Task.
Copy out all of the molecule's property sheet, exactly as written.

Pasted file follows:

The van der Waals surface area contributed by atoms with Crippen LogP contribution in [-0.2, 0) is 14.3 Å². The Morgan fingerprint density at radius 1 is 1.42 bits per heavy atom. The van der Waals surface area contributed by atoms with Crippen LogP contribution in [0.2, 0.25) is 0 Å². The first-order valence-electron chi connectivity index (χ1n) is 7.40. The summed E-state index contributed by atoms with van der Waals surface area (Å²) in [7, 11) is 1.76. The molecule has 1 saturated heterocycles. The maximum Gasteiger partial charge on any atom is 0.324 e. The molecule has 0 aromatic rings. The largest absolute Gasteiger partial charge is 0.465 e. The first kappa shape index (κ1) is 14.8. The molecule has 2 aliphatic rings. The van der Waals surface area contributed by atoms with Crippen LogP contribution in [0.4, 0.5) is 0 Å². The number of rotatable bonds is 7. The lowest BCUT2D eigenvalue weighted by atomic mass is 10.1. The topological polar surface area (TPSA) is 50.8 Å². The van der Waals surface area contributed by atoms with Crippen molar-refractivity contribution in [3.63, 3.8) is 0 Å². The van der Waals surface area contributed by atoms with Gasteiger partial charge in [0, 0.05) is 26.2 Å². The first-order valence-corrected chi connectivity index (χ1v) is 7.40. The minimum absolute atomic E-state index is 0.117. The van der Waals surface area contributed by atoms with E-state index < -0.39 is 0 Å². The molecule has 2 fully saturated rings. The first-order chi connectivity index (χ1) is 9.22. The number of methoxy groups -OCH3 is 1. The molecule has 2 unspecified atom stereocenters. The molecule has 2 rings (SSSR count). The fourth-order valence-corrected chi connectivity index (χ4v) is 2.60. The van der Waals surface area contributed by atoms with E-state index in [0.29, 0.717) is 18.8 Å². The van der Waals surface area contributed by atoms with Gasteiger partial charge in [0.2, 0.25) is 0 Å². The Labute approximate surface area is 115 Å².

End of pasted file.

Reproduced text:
The van der Waals surface area contributed by atoms with Crippen LogP contribution in [-0.2, 0) is 14.3 Å². The Morgan fingerprint density at radius 1 is 1.42 bits per heavy atom. The van der Waals surface area contributed by atoms with Crippen LogP contribution in [0.2, 0.25) is 0 Å². The first-order valence-electron chi connectivity index (χ1n) is 7.40. The summed E-state index contributed by atoms with van der Waals surface area (Å²) in [7, 11) is 1.76. The molecule has 1 saturated heterocycles. The maximum Gasteiger partial charge on any atom is 0.324 e. The molecule has 0 aromatic rings. The largest absolute Gasteiger partial charge is 0.465 e. The first kappa shape index (κ1) is 14.8. The molecule has 2 aliphatic rings. The van der Waals surface area contributed by atoms with Crippen LogP contribution in [0.4, 0.5) is 0 Å². The number of rotatable bonds is 7. The lowest BCUT2D eigenvalue weighted by atomic mass is 10.1. The topological polar surface area (TPSA) is 50.8 Å². The van der Waals surface area contributed by atoms with Crippen molar-refractivity contribution in [3.63, 3.8) is 0 Å². The van der Waals surface area contributed by atoms with Gasteiger partial charge in [0, 0.05) is 26.2 Å². The first-order valence-corrected chi connectivity index (χ1v) is 7.40. The minimum absolute atomic E-state index is 0.117. The van der Waals surface area contributed by atoms with E-state index < -0.39 is 0 Å². The molecule has 2 fully saturated rings. The first-order chi connectivity index (χ1) is 9.22. The number of methoxy groups -OCH3 is 1. The molecule has 2 unspecified atom stereocenters. The molecule has 2 rings (SSSR count). The fourth-order valence-corrected chi connectivity index (χ4v) is 2.60. The van der Waals surface area contributed by atoms with E-state index in [0.29, 0.717) is 18.8 Å². The van der Waals surface area contributed by atoms with Gasteiger partial charge in [0.2, 0.25) is 0 Å². The Labute approximate surface area is 115 Å².